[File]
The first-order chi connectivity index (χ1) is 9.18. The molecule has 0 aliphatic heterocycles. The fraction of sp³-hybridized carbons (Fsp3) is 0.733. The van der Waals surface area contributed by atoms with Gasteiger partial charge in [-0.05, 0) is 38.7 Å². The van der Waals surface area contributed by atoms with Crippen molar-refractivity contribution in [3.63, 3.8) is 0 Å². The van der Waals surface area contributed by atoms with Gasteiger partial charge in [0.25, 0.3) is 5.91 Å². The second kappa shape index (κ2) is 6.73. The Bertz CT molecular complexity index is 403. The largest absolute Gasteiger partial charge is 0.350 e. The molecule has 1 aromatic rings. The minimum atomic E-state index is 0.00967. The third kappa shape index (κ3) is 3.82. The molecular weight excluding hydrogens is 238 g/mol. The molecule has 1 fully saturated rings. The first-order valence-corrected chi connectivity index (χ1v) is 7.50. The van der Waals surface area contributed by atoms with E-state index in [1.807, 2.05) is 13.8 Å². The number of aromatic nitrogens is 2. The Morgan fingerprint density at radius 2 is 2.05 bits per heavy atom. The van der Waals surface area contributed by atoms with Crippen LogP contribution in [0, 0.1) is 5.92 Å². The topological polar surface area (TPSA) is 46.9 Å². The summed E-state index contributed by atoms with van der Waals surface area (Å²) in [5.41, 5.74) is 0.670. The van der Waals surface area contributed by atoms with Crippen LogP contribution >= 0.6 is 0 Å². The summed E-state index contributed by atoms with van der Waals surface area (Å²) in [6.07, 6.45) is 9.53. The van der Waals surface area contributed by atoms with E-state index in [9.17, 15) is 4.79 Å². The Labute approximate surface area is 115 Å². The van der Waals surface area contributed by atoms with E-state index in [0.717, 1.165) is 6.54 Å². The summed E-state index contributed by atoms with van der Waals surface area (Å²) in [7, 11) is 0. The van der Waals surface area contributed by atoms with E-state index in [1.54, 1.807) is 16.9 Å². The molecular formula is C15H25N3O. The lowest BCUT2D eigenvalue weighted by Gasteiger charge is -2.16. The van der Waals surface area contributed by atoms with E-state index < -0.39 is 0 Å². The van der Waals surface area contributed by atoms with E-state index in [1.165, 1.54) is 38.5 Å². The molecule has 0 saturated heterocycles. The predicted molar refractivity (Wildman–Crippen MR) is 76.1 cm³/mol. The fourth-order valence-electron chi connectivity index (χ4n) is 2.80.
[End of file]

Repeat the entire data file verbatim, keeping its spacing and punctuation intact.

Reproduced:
The first-order chi connectivity index (χ1) is 9.18. The molecule has 0 aliphatic heterocycles. The fraction of sp³-hybridized carbons (Fsp3) is 0.733. The van der Waals surface area contributed by atoms with Gasteiger partial charge in [-0.05, 0) is 38.7 Å². The van der Waals surface area contributed by atoms with Crippen molar-refractivity contribution in [3.63, 3.8) is 0 Å². The van der Waals surface area contributed by atoms with Gasteiger partial charge in [0.25, 0.3) is 5.91 Å². The second kappa shape index (κ2) is 6.73. The Bertz CT molecular complexity index is 403. The largest absolute Gasteiger partial charge is 0.350 e. The molecule has 1 aromatic rings. The minimum atomic E-state index is 0.00967. The third kappa shape index (κ3) is 3.82. The molecular weight excluding hydrogens is 238 g/mol. The molecule has 1 fully saturated rings. The first-order valence-corrected chi connectivity index (χ1v) is 7.50. The van der Waals surface area contributed by atoms with E-state index in [1.807, 2.05) is 13.8 Å². The number of aromatic nitrogens is 2. The Morgan fingerprint density at radius 2 is 2.05 bits per heavy atom. The van der Waals surface area contributed by atoms with Crippen LogP contribution in [0, 0.1) is 5.92 Å². The topological polar surface area (TPSA) is 46.9 Å². The summed E-state index contributed by atoms with van der Waals surface area (Å²) in [5.41, 5.74) is 0.670. The van der Waals surface area contributed by atoms with Crippen LogP contribution >= 0.6 is 0 Å². The summed E-state index contributed by atoms with van der Waals surface area (Å²) in [6.07, 6.45) is 9.53. The van der Waals surface area contributed by atoms with E-state index in [9.17, 15) is 4.79 Å². The Labute approximate surface area is 115 Å². The van der Waals surface area contributed by atoms with E-state index in [0.717, 1.165) is 6.54 Å². The summed E-state index contributed by atoms with van der Waals surface area (Å²) in [7, 11) is 0. The van der Waals surface area contributed by atoms with E-state index in [1.54, 1.807) is 16.9 Å². The molecular formula is C15H25N3O. The lowest BCUT2D eigenvalue weighted by Gasteiger charge is -2.16. The van der Waals surface area contributed by atoms with E-state index < -0.39 is 0 Å². The van der Waals surface area contributed by atoms with E-state index in [1.165, 1.54) is 38.5 Å². The molecule has 0 saturated heterocycles. The predicted molar refractivity (Wildman–Crippen MR) is 76.1 cm³/mol. The fourth-order valence-electron chi connectivity index (χ4n) is 2.80.